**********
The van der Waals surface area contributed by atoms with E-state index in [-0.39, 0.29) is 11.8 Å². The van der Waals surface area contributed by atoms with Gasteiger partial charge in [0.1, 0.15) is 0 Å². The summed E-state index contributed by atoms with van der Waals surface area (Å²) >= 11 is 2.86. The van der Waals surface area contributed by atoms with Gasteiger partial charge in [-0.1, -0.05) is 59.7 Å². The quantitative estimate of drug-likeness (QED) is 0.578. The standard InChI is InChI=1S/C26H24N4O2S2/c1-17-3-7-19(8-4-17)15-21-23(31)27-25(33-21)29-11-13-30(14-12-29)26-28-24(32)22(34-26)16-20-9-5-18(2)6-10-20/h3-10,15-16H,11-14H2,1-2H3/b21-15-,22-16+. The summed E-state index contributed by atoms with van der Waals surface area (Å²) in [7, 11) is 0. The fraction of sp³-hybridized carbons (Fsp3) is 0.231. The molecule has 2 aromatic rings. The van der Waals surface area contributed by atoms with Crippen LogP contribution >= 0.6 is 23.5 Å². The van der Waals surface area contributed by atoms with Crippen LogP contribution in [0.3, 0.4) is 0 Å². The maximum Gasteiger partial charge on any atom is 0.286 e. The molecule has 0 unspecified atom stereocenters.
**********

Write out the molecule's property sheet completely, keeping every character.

The van der Waals surface area contributed by atoms with E-state index in [-0.39, 0.29) is 11.8 Å². The van der Waals surface area contributed by atoms with Gasteiger partial charge in [0.1, 0.15) is 0 Å². The summed E-state index contributed by atoms with van der Waals surface area (Å²) >= 11 is 2.86. The van der Waals surface area contributed by atoms with Gasteiger partial charge in [-0.1, -0.05) is 59.7 Å². The quantitative estimate of drug-likeness (QED) is 0.578. The standard InChI is InChI=1S/C26H24N4O2S2/c1-17-3-7-19(8-4-17)15-21-23(31)27-25(33-21)29-11-13-30(14-12-29)26-28-24(32)22(34-26)16-20-9-5-18(2)6-10-20/h3-10,15-16H,11-14H2,1-2H3/b21-15-,22-16+. The summed E-state index contributed by atoms with van der Waals surface area (Å²) in [7, 11) is 0. The fraction of sp³-hybridized carbons (Fsp3) is 0.231. The molecule has 2 aromatic rings. The van der Waals surface area contributed by atoms with Crippen LogP contribution >= 0.6 is 23.5 Å². The van der Waals surface area contributed by atoms with Crippen LogP contribution in [0.3, 0.4) is 0 Å². The maximum Gasteiger partial charge on any atom is 0.286 e. The molecule has 0 unspecified atom stereocenters.